History of the Community Benefits Department
As a not-for-profit regional health care system, “dedicated to improving the health and well-being of all of the people in the communities we serve,” Southern Illinois Healthcare extends its services beyond hospital walls and into the neighborhoods where people live and work.
Our goal is to reach out to communities to learn how we, as a health care organization, can help in completing the health care picture. In response to this challenge, the SIH Community Benefits Department was instituted. In 1994, a community benefits committee was formed and a percentage of operating funds were allocated specifically to bring health-related programs to the areas where they are most needed.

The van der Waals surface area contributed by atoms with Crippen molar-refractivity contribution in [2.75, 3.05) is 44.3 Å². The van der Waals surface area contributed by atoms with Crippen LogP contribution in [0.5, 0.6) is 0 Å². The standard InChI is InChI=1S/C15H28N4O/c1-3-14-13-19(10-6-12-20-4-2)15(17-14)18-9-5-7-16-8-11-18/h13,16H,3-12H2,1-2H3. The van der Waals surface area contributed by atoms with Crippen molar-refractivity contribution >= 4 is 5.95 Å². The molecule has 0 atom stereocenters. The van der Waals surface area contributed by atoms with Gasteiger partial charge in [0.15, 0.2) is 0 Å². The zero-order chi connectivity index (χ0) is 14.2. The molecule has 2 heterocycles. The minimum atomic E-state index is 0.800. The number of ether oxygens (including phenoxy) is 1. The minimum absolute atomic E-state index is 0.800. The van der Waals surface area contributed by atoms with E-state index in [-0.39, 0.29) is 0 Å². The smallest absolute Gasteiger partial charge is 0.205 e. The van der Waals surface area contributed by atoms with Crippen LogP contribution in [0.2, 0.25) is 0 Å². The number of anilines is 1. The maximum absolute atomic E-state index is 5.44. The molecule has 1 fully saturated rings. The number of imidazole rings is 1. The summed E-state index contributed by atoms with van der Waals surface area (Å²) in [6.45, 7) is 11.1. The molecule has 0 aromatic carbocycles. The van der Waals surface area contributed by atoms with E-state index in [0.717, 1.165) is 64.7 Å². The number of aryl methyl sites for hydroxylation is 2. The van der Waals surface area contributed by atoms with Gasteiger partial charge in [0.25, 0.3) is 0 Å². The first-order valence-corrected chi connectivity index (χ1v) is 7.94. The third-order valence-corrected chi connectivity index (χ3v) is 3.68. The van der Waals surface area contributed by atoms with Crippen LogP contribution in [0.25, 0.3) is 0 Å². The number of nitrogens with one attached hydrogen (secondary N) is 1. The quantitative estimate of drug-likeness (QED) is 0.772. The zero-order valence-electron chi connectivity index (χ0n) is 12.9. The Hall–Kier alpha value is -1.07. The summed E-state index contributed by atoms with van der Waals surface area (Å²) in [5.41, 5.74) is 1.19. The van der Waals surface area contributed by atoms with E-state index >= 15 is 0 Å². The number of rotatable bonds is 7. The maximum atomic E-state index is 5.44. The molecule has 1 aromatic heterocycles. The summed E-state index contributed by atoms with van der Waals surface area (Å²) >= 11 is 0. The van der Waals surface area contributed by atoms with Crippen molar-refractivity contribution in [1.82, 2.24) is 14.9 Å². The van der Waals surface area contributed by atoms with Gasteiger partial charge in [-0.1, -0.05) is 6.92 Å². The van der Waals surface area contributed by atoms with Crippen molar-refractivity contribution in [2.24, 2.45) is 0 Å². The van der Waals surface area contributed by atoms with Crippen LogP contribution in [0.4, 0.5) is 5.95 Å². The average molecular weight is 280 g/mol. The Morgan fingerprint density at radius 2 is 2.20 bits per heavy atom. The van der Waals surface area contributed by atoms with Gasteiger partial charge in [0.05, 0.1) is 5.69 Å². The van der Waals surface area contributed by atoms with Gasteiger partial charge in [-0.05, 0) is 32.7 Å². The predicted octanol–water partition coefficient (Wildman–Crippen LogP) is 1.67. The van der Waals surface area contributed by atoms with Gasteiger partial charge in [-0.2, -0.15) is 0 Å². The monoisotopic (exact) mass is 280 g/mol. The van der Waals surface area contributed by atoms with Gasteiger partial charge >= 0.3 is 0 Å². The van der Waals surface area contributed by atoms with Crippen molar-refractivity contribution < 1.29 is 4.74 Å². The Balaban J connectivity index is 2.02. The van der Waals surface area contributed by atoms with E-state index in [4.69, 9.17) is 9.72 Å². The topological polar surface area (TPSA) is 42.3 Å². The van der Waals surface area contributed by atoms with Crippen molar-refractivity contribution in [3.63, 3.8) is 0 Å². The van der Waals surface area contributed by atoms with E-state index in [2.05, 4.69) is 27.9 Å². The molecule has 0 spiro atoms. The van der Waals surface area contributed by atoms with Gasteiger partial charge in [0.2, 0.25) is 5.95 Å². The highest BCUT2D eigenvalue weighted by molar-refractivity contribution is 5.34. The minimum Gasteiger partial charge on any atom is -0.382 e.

Today, the Community Benefits Department of Southern Illinois Healthcare collaborates with southern Illinois schools to provide school nurses for rural school districts, a comprehensive school health education program, and bullying prevention programs. Additionally, the department is striving to increase access to quality health care in the region through a number of initiatives including the direct financial support and provision of technical expertise to three regional free health clinics. Efforts to raise awareness and celebrate the racial, ethnic, and religious diversity of the region are ongoing. A Health Ministry initiative, aiding the region's congregations with the establishment of a health ministry through the training and support of a Parish Nurse, is an ongoing effort of the department. Finally, the department is active with the creation and facilitation of community based Health Advisory Committees. These "grass roots" collaborative groups seek to meet locally identified community health needs such as the provision of informational resources, programs addressing domestic violence and child abuse, and many others that have had a significant impact on the lives of those within the communities served by Southern Illinois Healthcare.